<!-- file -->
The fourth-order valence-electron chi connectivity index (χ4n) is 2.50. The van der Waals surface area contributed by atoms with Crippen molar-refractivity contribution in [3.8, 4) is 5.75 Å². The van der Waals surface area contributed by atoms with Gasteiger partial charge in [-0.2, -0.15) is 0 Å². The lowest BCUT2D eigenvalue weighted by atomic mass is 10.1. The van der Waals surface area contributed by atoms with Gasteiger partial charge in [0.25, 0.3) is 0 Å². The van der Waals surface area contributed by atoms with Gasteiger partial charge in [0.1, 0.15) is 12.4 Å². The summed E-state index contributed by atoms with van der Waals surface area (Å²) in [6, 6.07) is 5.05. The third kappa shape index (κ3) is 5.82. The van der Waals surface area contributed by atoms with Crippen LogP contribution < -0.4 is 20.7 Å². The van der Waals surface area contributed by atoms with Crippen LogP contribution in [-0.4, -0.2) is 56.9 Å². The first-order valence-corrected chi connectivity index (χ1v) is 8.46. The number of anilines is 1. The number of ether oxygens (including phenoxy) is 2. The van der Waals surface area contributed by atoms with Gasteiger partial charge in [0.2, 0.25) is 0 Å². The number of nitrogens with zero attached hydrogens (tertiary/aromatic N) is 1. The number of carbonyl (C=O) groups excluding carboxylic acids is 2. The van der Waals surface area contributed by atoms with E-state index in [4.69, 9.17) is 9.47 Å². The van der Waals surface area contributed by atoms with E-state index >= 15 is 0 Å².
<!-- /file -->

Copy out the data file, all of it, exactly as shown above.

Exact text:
The fourth-order valence-electron chi connectivity index (χ4n) is 2.50. The van der Waals surface area contributed by atoms with Crippen molar-refractivity contribution in [3.8, 4) is 5.75 Å². The van der Waals surface area contributed by atoms with Gasteiger partial charge in [-0.2, -0.15) is 0 Å². The lowest BCUT2D eigenvalue weighted by atomic mass is 10.1. The van der Waals surface area contributed by atoms with Gasteiger partial charge in [0.25, 0.3) is 0 Å². The van der Waals surface area contributed by atoms with Gasteiger partial charge in [0.1, 0.15) is 12.4 Å². The summed E-state index contributed by atoms with van der Waals surface area (Å²) in [6, 6.07) is 5.05. The third kappa shape index (κ3) is 5.82. The van der Waals surface area contributed by atoms with Crippen LogP contribution < -0.4 is 20.7 Å². The van der Waals surface area contributed by atoms with Crippen LogP contribution in [-0.4, -0.2) is 56.9 Å². The first-order valence-corrected chi connectivity index (χ1v) is 8.46. The number of anilines is 1. The number of ether oxygens (including phenoxy) is 2. The van der Waals surface area contributed by atoms with Gasteiger partial charge in [0.2, 0.25) is 0 Å². The number of nitrogens with zero attached hydrogens (tertiary/aromatic N) is 1. The number of carbonyl (C=O) groups excluding carboxylic acids is 2. The van der Waals surface area contributed by atoms with E-state index in [4.69, 9.17) is 9.47 Å². The van der Waals surface area contributed by atoms with E-state index >= 15 is 0 Å².